May 12, 2012. Saturday I slept late then headed south about 60 miles to Mammoth Cave, KY. The cave itself is about 10 miles off Interstate 65.
I-65 runs almost due south from Elizabethtown to Cave City, but halfway there I found myself leaving the Eastern Time Zone and entering the Central Time Zone. I left my hotel about 10 am and an hour and a half later I’m in line at the visitor center when it is only 10:30 am!
The exit to Mammoth Cave is at Cave City. The first mile or two to the park the road is lined with kitschy shops and small equally kitschy amusement parks. I drove by and let them be.
I decided on the 11:00 am ‘History’ tour which covers 2 miles underground and takes 2 hours to complete. The tour covers the natural history of the cave and how it has been changed by human development and intervention.
The cave itself is correctly named, it is truly mammoth. It is the longest cave system known in the world. The mapped passageways total almost 400 miles in length. Every year licensed explorers find more miles to add to the map. The grounds of the park extend into 3 Kentucky counties so presumably the cave system itself is under much of it.
Here are photos of the historical entrance and a last look outside over my shoulder.
The inside is lit, but very dimly lit. With such little light I had to set the camera on ISO 6400 and Program Mode. I don’t carry a flash with me while traveling so all photos are handheld with available light. The lack of light made it very hard on the auto focus. Many shots the lens had to be put in manual focus and the distance estimated for focus. All the while I was shooting at f/2.8 or f/4 depending on the lens so there is very little depth of field on some of these. Compounding it all we were often on the move so many shots had to be done quickly. About half of what I did had to be thrown away, it was so badly blurred, but the rest seems to tell a story.
This is the room named The Rotunda. It is some 150 feet below the surface. It was easily the largest room we visited. The ceiling seems to be 30-40 feet above the floor and the room is up to 100 yards wide.
This spot has some early national significance to it. Prior to the War of 1812 Saltpeter (Potassium Nitrate) was imported to the United States for use in gunpowder. The British blockaded the country during the War of 1812 cutting off many imports. Saltpeter was found here, much of it coming from this room.
Saltpeter is the major component of gunpowder, the formula calls for it to be 75%. Over 400,000 tons was mined here which would make over 533,000 tons of gun powder.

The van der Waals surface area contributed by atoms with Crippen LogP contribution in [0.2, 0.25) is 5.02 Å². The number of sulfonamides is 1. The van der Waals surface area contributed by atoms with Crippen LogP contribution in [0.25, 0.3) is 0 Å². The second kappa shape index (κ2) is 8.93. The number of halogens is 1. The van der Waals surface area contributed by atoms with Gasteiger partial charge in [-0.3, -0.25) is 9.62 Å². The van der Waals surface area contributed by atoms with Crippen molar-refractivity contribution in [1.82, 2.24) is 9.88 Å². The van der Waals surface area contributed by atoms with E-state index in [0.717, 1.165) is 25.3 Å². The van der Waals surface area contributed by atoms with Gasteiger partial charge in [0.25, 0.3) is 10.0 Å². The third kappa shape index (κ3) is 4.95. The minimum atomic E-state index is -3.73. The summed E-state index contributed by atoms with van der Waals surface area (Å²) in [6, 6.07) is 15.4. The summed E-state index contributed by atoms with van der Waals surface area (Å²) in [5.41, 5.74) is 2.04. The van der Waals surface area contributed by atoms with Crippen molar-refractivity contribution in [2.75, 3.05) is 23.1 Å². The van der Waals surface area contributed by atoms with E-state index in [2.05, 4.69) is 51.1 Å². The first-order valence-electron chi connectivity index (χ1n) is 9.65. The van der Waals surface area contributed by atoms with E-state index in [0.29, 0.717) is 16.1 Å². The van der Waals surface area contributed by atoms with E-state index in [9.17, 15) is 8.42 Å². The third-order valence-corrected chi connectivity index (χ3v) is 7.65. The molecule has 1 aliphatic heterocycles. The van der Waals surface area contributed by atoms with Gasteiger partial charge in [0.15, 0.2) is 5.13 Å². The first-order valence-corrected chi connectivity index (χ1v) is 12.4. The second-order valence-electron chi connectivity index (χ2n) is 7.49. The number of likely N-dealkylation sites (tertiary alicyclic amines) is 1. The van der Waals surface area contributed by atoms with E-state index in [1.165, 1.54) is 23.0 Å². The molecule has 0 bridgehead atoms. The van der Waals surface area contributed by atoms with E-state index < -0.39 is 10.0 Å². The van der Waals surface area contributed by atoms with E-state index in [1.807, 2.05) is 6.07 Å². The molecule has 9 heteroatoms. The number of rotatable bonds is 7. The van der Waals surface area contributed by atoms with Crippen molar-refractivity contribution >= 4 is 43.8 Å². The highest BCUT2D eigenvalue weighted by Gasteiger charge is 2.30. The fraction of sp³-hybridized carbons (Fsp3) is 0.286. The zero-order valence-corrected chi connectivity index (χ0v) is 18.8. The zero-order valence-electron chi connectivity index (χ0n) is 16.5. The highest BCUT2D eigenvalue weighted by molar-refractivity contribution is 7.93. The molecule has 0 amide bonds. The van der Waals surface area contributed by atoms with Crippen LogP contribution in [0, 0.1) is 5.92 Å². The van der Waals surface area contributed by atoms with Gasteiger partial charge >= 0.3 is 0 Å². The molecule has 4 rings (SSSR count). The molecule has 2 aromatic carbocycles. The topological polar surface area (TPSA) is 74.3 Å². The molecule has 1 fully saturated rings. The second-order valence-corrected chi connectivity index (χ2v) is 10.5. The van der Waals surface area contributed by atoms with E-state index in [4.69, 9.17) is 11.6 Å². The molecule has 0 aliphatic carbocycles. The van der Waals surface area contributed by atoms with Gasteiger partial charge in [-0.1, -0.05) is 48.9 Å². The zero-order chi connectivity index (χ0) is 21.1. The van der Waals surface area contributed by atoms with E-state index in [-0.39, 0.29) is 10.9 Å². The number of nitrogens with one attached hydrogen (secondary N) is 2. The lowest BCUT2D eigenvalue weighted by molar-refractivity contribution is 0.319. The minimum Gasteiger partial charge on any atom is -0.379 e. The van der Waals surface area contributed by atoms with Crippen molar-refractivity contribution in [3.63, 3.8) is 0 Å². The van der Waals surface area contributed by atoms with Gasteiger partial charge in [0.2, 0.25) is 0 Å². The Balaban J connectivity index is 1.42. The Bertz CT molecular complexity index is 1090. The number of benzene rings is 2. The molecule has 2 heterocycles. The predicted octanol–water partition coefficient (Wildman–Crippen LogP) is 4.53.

Some of the underground galleries or rooms are large enough to challenge many convention centers. This room was one of them. This snapshot is with the fisheye lens.
Mammoth Cave is actually not too far underground. Its lowest point is only some 400 feet below the surface. It is a limestone cave topped by sandstone. Because it isn’t too deep there are very few stalactites or stalagmites. My particular tour didn’t show any of these, but other tours do. In that regard, other than its immense interior, the cave doesn’t compare too well visually with the many western U.S. caves I’ve seen.
This is a large passageway taking us deeper into the interior of the cave.
The cave became a national park in 1941, but it had numerous visitors over the decades prior to governmental protection. Many of them left their names behind either etched into the rock or painted with lampblack.
This is shot with the 24-105 at the full 105 length then cropped to look larger still.
Dr. Joseph Nash McDowell was a minor figure in American History, visiting the Mammoth Cave in 1839 as the graffiti shows. He eventually settled in Missouri where he purchased McDougal’s Cave so it became known as McDowell’s Cave. Supposedly the body of his dead 14 year old daughter was interred in his cave because McDowell believed a body in death could be preserved in alcohol then later resurrected with advanced medical technology. His daughter’s body was suspended from the cave ceiling in a lead casket to wait a later generation to revive it.
This idea is still popular today. Some organizations offer cryogenic freezing and storage of dead bodies for later revival.
McDowell was known as an able doctor, but some of his practices were very controversial. He was accused of grave robbing to use bodies for dissection and experimentation. In later life the doctor founded a medical school in St. Louis which has evolved into today’s Washington University’s Medical School.
Mark Twain made McDowell’s cave famous in his novel Tom Sawyer. In the novel there was a Dr. Robinson who employed Injun Joe to rob a grave. Perhaps Dr. McDowell was the inspiration. Today McDowell’s cave near Hannibal, MO is known as Tom Sawyer’s Cave or Mark Twain’s Cave.
After leaving the McDowell graffiti the passages became narrow and hard to negotiate. At one point we went through a passage that had once been only 2 feet tall. A narrow 18 inch walkway had been carved in the floor to let us all travel with our heads & backs bent over.
Along the way we passed a couple of ‘bottomless pits’. Here is my photo of one of them.
After that some more graffiti from earlier visitors.
Then a warning sign of a narrow passage.
Later some lampblack graffiti
Once out of these confined areas a large room opened up. There are actually some calcium carbonate drippings along the back wall. This is shot with the fish eye lens.
There is another one huge room we went through. It is named Mammoth Dome. From floor to ceiling it rises over 190 feet with the ceiling being maybe 100 feet below the surface. It is a long climb up. I was unable to get a shot of the massive staircase built looking up, but did get an acceptable shot looking down. This is with the fish eye.
From here we doubled back into the Rotunda Room then out the way we came for the end of our tour.